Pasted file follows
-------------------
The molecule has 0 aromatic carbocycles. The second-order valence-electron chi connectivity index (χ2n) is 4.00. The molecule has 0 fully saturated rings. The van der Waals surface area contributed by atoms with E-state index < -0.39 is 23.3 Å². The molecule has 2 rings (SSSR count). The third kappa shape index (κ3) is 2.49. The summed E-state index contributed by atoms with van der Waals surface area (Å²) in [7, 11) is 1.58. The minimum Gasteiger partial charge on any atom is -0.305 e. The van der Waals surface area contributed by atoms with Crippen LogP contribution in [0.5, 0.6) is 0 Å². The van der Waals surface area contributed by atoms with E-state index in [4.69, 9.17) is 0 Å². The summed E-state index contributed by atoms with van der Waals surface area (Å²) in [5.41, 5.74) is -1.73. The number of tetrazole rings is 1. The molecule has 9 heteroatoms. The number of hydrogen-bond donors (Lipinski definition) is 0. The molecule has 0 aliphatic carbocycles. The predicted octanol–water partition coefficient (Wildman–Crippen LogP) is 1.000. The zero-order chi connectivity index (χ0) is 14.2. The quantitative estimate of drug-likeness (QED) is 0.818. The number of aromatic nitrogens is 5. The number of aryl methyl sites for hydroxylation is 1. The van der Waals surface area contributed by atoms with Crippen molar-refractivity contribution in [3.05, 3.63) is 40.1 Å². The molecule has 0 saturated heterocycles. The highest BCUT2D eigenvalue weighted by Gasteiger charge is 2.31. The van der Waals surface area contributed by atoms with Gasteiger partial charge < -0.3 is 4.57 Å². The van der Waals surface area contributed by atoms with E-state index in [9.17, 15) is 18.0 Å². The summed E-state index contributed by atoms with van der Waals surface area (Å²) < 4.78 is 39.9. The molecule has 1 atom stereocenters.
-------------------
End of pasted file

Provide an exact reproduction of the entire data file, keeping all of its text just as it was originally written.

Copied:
The molecule has 0 aromatic carbocycles. The second-order valence-electron chi connectivity index (χ2n) is 4.00. The molecule has 0 fully saturated rings. The van der Waals surface area contributed by atoms with E-state index < -0.39 is 23.3 Å². The molecule has 2 rings (SSSR count). The third kappa shape index (κ3) is 2.49. The summed E-state index contributed by atoms with van der Waals surface area (Å²) in [7, 11) is 1.58. The minimum Gasteiger partial charge on any atom is -0.305 e. The van der Waals surface area contributed by atoms with Crippen LogP contribution in [0.5, 0.6) is 0 Å². The van der Waals surface area contributed by atoms with E-state index in [4.69, 9.17) is 0 Å². The summed E-state index contributed by atoms with van der Waals surface area (Å²) in [5.41, 5.74) is -1.73. The number of tetrazole rings is 1. The molecule has 9 heteroatoms. The number of hydrogen-bond donors (Lipinski definition) is 0. The molecule has 0 aliphatic carbocycles. The predicted octanol–water partition coefficient (Wildman–Crippen LogP) is 1.000. The zero-order chi connectivity index (χ0) is 14.2. The quantitative estimate of drug-likeness (QED) is 0.818. The number of aromatic nitrogens is 5. The number of aryl methyl sites for hydroxylation is 1. The van der Waals surface area contributed by atoms with Crippen molar-refractivity contribution in [3.05, 3.63) is 40.1 Å². The molecule has 0 saturated heterocycles. The highest BCUT2D eigenvalue weighted by Gasteiger charge is 2.31. The van der Waals surface area contributed by atoms with Gasteiger partial charge < -0.3 is 4.57 Å². The van der Waals surface area contributed by atoms with E-state index in [9.17, 15) is 18.0 Å². The summed E-state index contributed by atoms with van der Waals surface area (Å²) < 4.78 is 39.9. The molecule has 1 atom stereocenters.